Anjali’s Nimto dreams of opening Scotland’s first Michelin Indian restaurant

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Anuradha (Anjali) Thatal is Perthshire’s queen of spices.

She spent months grinding spices with a small mortar and pestle in her hand to keep up with customer demand before finally investing in a grinder that has now drastically reduced her time making spices.

It takes her days to prepare her home-cooked Indian cuisine that customers are rightly raving about, and since launching during the pandemic in July 2020, her business, Anjali Nimto, has gone from strength to strength.

Some of Anjali’s spices. Photo credit: Magdalena Ostrowska of Mrs Photoshoot.

She runs her business from her home in Auchterarder with her husband, Swayam Roka, while caring for two young children.

Anjali moved to Scotland just nine years ago from Sikkim in India in 2013, where the food is very mildly spiced, has more soup-inspired dishes and has a Chinese influence.

India curry tour

Nimto means “invitation” in its regional language and Anjali Nimto is an invitation to taste a range of dishes from all over the country. Anjali calls it her “India curry tour”.

Having started with 12 clients, Anjali and her husband now look after 20 people a week, with demand increasing every day. Customers should book quickly if they want to sample the food.

Anjali (right) with her husband Swayam Roka (left)

“Each week, I pick a region, like Mumbai (or Bombay as it used to be called) and do everything that week around it. From starters to desserts.

“I’ve always struggled to get a good Indian meal, so I wanted to showcase my culture and show what Indian food is really about. I think that’s why people stick with us.

“I will also share the history of curry and where its influences come from.

“People told us they had never tried anything like this before, and some even wondered if it was an Indian meal because they weren’t used to this style of cooking.”

A variety of dishes that Anjali has served in the past.

How it works?

Running a set offering every week the menu is published on it Facebook page Monday morning and orders must be received by Friday afternoon/evening. Customers then pick up their orders on Saturday from 4 p.m. to 7:30 p.m.

The set menu, which ranges in price from around £17-£20, includes starters and a main course with rice, and dessert, sides or extras like poppadoms can also be added to orders for an extra charge .

One of the dishes available.

Side dishes usually include bread, salad, riata and more, and Anjali says it takes her days to prepare the food. Although she hasn’t been able to support as many local businesses with her business as she had hoped due to cost, everything is fresh and hand cut.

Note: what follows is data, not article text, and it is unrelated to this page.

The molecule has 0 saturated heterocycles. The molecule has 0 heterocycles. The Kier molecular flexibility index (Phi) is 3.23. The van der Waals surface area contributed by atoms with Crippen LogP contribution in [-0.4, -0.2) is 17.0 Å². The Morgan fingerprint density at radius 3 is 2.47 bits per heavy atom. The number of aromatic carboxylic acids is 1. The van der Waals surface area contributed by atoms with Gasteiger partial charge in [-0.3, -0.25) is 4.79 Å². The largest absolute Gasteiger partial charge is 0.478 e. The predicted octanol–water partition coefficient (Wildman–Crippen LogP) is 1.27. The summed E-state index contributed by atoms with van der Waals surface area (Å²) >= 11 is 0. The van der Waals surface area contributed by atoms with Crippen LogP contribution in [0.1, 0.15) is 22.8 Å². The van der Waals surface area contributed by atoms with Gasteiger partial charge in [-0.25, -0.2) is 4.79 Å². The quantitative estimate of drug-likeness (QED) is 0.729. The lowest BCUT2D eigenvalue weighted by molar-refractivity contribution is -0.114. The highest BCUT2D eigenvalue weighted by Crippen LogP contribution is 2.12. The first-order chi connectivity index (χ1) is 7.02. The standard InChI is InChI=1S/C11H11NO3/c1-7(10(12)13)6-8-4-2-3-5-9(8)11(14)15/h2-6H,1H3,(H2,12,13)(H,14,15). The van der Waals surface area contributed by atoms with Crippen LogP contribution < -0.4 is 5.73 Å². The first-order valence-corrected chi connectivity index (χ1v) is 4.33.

“We make our own spices, which takes a lot of time. Everything is cut by hand and we don’t use anything frozen.

Another dish that Anjali prepared.

“My husband helps me in the kitchen. Although he is not a chef, he has worked at Gleneagles for 10 years, so he has an eye for detail.

Dishes on previous menus have included a burger-style vada pau with spicy potatoes and red and green chutney, kholapuri chicken marinated in various spices for 24 hours, a Persian lamb dish salli boti, shahi murgh korma and sungur ko masa which is a pork belly dish cooked slowly in dry red chilli and tomatoes.

Passion for cooking

Starting to cook for her family at home at the age of 12, Anjali has always been passionate about her roots.

With her siblings and father at work and her mother overseeing their house building project, ensuring the household was fed was left in Anjali’s hands.

Anjali kitchen. Photo credit: Magdalena Ostrowska of Mrs Photoshoot.

“Feeding people is something I love to do. I made a lot of friends in Scotland around food,” she added.

The 39-year-old now also works at Capability Scotland’s Upper Springland Day Centre, where she has run several Bollywood-themed days.

It was customers and staff who persuaded Anjali to start her own business after tasting her curries.

One of Anjali’s desserts.

Acquisition of the kitchen of its own Michelin-starred Indian restaurant

Anjali has a burning desire to bring together as many people around a good table.

Appearing at local venues such as The Smiddy Haugh in Auchterarder for cooking covers, his dream is to own his own Michelin-starred Indian restaurant and put cooking on the map in Fife.

Set up in a pop-up.

“The main motive for these events is that I really want people to sit down and experience the meal.

“My goal is to have a Michelin-starred Indian restaurant and I want people to really enjoy the food. It will take a long time, but I would like it.

Anjali’s dream is to have her own Michelin starred restaurant.

“We’ve had a few offers to do more events like these in the area. We hope to do one in August and maybe July if we have time.

“We might even consider doing more Indian street food.”


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[Anjali’s Nimto dreams of opening Scotland’s first Michelin Indian restaurant]

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